UAE legal Q&As: What would sentence be for someone inhaling glue in the UAE?

One reader asks about solvent abuse, while another enquires about responsibility when it comes to bounced cheques.

Powered by automated translation

q I have an Asian friend who came to Dubai on a visitor's visa but he was arrested for inhaling glue. What would the sentence be for such an offence?

a Your friend could be sentenced to between one and three years in prison, in accordance with article 40 and 41 of Federal Law 14 of 1995 and its amendments. However, it needs to be established that he inhaled the substance within the UAE’s jurisdiction. It should be expected that the judge would add permanent deportation to any sentence.

The owner of the company I’ve been working at for three years gave me the authorisation to sign bank cheques for suppliers as he was not in the UAE. However, when the cheques were cashed they bounced, as our client did not pay us on time so we had insufficient funds. I want to know if the suppliers can take legal action against me personally?

You can be held liable under UAE law as it does not distinguish between individuals and businesses when it comes to bounced cheques. In accordance with article 401 of the Federal Law 3 of 1987, “detention or a fine shall be imposed upon anyone who, in bad faith, gives a draft (cheque) without a sufficient and drawable balance or who, after giving a cheque, withdraws all or part of the balance, making the balance insufficient for settlement of the cheque, or if he orders a drawee not to cash a cheque or makes or signs the cheque in a manner that prevents it from being cashed”. Unfortunately, in addition to the above, you would still be liable jointly with your company in the commercial courts to pay the cheque value, as per article 606 of the Commercial Transaction Law.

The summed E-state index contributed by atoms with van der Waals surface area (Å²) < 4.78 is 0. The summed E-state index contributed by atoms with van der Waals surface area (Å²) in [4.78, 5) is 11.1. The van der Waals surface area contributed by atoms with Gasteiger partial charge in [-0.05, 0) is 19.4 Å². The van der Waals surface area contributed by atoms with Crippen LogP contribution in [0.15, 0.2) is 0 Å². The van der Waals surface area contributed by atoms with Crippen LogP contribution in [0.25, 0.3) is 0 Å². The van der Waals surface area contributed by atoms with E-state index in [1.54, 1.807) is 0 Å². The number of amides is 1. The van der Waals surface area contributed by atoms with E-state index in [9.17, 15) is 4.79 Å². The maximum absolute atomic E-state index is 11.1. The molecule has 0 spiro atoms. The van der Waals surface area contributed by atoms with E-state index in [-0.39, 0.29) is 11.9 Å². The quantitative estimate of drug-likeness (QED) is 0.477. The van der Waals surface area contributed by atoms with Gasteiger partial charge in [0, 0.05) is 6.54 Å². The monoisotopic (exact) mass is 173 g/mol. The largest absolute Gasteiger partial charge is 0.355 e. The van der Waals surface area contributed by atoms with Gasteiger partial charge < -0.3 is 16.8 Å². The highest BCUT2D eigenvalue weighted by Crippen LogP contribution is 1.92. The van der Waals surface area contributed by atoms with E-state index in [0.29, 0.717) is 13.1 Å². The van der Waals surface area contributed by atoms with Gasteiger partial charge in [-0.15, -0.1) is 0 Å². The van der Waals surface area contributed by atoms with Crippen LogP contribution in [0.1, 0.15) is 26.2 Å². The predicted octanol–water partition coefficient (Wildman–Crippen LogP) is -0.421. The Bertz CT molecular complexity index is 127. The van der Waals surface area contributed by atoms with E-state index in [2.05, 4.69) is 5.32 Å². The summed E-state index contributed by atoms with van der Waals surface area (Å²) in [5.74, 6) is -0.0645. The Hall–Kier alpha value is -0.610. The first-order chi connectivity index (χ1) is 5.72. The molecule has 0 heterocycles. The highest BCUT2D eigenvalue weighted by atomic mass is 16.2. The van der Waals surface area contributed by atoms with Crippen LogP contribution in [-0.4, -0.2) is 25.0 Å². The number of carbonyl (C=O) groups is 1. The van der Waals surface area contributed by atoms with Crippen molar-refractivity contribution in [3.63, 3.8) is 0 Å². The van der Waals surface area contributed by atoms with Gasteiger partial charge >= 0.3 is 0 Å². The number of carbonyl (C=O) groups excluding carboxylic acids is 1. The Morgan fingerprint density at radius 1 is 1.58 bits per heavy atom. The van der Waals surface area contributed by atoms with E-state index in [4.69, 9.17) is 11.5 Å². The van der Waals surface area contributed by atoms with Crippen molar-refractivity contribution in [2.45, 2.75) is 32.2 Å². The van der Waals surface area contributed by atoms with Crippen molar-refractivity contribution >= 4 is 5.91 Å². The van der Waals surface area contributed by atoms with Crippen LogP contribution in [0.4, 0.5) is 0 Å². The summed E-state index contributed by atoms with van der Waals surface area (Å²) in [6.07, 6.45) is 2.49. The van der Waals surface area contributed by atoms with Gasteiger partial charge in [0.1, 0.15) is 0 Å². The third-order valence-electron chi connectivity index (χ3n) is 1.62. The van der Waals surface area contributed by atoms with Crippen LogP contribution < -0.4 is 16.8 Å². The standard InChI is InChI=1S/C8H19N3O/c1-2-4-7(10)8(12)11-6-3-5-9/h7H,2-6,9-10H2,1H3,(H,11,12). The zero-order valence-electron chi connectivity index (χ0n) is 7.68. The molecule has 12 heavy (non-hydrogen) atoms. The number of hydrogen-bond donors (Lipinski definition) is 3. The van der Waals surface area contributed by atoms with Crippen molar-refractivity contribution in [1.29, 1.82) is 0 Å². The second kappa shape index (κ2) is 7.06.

Our legal expert is Hassan Mohsen Elhais, of Al Rowaad Advocates and Legal Consultants. If you have a question for our legal consultant, email with the subject line ‘Know The Law’.

The advice provided in our columns does not constitute legal advice and is provided for information only. Readers are encouraged to seek appropriate independent legal advice.